The global stock markets are in turmoil. There are rumblings from China, Europe and the USA. Are we in the middle of another crash – or is this just market turbulence? Whatever it is, we’ve seen this sort of thing before, and we should brace for the potential bear* market. It’s also just good business practice to be prepared for a downturn.
So with that in mind, here is what we potentially could expect to happen during the next few weeks and months and maybe (but hopefully not) years.
1: A global sell-off in shares will continue off and on. Shares will go up, shares will go down. Nobody can predict what will happen but the drops and rises means that investors in all asset classes are going to be more fickle.
2: Some companies with poor fundamentals (bad numbers, lousy products, poor growth, high debt, no customer lock-in etc.) will be exposed and some of them will go bust, as they will fail to raise equity and lose access to debt.
3: “Growth” (smaller, earlier stage) stocks tend to get hit a lot harder than “Blue Chip” stocks during market falls. The conventional wisdom is that you want to own mass-market breweries and sell high tech. (Growth stocks have higher Beta – volatility versus the market – and so are hit harder on both the downside and the upside. Xero’s share price exhibits this extra-volatility versus the market)
4: Valuation multiples (versus EBIT, Revenue etc) will fall, especially for growth stocks, which will in turn change rules of thumb for a while.
5: In the high growth ecosystem in NZ this means that it’s going to be a lot harder to raise money for early stage companies that are not exemplary, because investors get scared overall.
6: Meanwhile NZ as a distant and small market internationally may suffer from withdrawal of offshore funds.
7: Early stage valuation multiples for companies will go down, because and some will fail to raise at all.
8: It will be harder for funds with poor track records to raise money as well. On the other hand if you have a fund with lots of money then the investing will be good.
9: Revenue per customer will be lowered by the general downturn in business and consumer confidence. The number of customers may drop, and the risk of slow or no payment events rise.
10: M&A activity will occur, and at low prices.
11: The NZ housing market is not immune to a general market drop.
Advice to businesses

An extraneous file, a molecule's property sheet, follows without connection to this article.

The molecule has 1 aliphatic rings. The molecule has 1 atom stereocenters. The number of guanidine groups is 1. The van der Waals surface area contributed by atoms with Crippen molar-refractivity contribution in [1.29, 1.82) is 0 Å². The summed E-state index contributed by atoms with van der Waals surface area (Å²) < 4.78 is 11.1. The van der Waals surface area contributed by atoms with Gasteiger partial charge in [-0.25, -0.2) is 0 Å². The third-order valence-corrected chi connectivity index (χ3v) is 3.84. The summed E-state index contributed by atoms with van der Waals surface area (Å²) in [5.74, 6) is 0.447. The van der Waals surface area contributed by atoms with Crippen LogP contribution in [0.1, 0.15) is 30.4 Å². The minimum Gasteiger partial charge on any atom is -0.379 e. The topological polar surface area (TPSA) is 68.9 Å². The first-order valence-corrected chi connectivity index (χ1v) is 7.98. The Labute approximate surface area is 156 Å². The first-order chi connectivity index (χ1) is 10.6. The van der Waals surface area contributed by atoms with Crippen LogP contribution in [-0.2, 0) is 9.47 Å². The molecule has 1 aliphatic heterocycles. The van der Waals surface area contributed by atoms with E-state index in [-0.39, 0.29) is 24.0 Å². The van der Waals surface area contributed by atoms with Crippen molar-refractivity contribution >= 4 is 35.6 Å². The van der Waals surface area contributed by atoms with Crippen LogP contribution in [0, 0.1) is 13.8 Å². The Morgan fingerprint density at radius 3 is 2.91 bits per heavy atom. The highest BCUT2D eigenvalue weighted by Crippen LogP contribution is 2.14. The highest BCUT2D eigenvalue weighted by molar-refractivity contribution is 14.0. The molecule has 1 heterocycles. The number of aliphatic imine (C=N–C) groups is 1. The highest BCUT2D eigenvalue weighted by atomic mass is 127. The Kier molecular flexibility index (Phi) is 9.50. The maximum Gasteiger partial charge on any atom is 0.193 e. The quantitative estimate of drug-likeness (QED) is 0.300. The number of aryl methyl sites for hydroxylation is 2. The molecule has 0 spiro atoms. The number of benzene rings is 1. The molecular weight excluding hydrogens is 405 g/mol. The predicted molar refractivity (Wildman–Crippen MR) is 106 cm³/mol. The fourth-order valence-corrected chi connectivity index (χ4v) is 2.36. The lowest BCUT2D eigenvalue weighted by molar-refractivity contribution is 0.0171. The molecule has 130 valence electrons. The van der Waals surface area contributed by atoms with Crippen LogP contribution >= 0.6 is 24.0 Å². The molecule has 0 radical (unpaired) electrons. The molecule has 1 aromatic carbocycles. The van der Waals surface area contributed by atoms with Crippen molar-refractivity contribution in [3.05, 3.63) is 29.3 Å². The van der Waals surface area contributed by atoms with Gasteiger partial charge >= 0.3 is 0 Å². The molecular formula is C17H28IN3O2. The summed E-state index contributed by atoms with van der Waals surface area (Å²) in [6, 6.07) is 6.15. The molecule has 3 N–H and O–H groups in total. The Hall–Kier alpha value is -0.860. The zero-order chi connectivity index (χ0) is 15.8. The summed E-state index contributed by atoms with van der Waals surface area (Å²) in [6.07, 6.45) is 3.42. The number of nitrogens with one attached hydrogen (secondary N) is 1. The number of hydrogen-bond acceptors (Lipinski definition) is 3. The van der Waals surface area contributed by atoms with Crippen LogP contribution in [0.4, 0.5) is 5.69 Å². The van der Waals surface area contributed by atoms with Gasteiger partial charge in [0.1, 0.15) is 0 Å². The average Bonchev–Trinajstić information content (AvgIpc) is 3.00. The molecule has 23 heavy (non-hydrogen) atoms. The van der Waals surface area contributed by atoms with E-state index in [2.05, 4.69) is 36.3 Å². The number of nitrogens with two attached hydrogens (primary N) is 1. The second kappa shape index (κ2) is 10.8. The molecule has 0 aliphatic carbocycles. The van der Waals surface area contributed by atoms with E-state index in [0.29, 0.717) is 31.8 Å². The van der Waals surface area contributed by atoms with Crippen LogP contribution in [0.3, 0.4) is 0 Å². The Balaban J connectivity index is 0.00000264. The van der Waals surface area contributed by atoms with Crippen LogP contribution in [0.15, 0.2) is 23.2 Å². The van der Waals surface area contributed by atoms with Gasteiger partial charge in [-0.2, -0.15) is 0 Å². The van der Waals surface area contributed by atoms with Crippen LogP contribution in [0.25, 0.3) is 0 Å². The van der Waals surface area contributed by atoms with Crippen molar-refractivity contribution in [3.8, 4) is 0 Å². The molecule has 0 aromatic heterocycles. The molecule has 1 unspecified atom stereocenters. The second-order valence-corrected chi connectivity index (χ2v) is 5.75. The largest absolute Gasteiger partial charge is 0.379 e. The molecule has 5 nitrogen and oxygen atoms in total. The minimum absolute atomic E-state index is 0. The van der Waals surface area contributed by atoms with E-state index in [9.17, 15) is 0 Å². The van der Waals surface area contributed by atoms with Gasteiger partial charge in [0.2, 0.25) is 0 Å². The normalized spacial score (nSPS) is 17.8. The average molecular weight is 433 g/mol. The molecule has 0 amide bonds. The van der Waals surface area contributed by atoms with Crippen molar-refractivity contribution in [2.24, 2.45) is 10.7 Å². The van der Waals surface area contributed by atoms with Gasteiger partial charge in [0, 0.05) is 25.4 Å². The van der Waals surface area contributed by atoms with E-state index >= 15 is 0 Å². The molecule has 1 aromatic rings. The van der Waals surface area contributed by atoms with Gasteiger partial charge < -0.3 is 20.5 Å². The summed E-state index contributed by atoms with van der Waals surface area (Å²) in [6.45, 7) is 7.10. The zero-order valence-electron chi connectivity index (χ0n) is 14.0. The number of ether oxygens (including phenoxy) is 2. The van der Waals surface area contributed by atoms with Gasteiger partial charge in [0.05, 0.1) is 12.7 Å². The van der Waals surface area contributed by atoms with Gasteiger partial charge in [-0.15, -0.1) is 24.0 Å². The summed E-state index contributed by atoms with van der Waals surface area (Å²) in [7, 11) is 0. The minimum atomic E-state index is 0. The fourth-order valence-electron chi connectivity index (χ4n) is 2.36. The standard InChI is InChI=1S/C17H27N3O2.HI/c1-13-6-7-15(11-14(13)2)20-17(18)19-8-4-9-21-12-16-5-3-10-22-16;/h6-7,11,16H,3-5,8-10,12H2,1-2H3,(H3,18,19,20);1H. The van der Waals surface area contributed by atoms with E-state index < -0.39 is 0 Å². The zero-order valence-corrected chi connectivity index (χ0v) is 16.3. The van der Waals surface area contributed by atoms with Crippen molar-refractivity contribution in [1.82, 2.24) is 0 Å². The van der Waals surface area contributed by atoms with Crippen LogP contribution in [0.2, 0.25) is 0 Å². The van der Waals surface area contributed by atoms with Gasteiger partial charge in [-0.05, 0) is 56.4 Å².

Make sure you can get to cash-flow positive on the funds that you have. Nobody can be sure that the next round will be there, and if it is then the valuations might be horrible.
Operate with a margin of safety, and be able to cope with a downturn in customer growth, upturn in churn and lowering of per-customer metrics. This is no time for flaky start-ups, and customers won’t like that either.
Tweak your selling proposition by emphasising how you will help your customers survive and prosper through potential tough times, for example how you will help them save dollars and grow business.
Advice to investors
That’s a trick heading – I’m not allowed to give advice under NZ law.
Punakaiki Fund will always try to support worthy companies and we will very much want to have funds to invest during tough times.
We remain very positive about the strong fundamentals of the companies we have invested in (they have revenue based on helping customers save, grow and achieve better outcomes) and future investment opportunities.
*Bull Markets are when market sentiments are positive and prices are rising, Bear markets are when investor optimism turns into despair, as the prices fall. The trick is to be positive when others are most negative – and vice versa, as this ‘contrarian’ thinking is where the bargains are picked up as the market turns.
How stupid is it that you cannot give general commentary on investment advice . Are people so dumbed down that they cannot be trusted not to run off and invest their life savings just because someone told them so. There is still a lot of printed money out there (aren’t countries still printing? ) which will keep pumping share and other asset prices.
Comments are closed.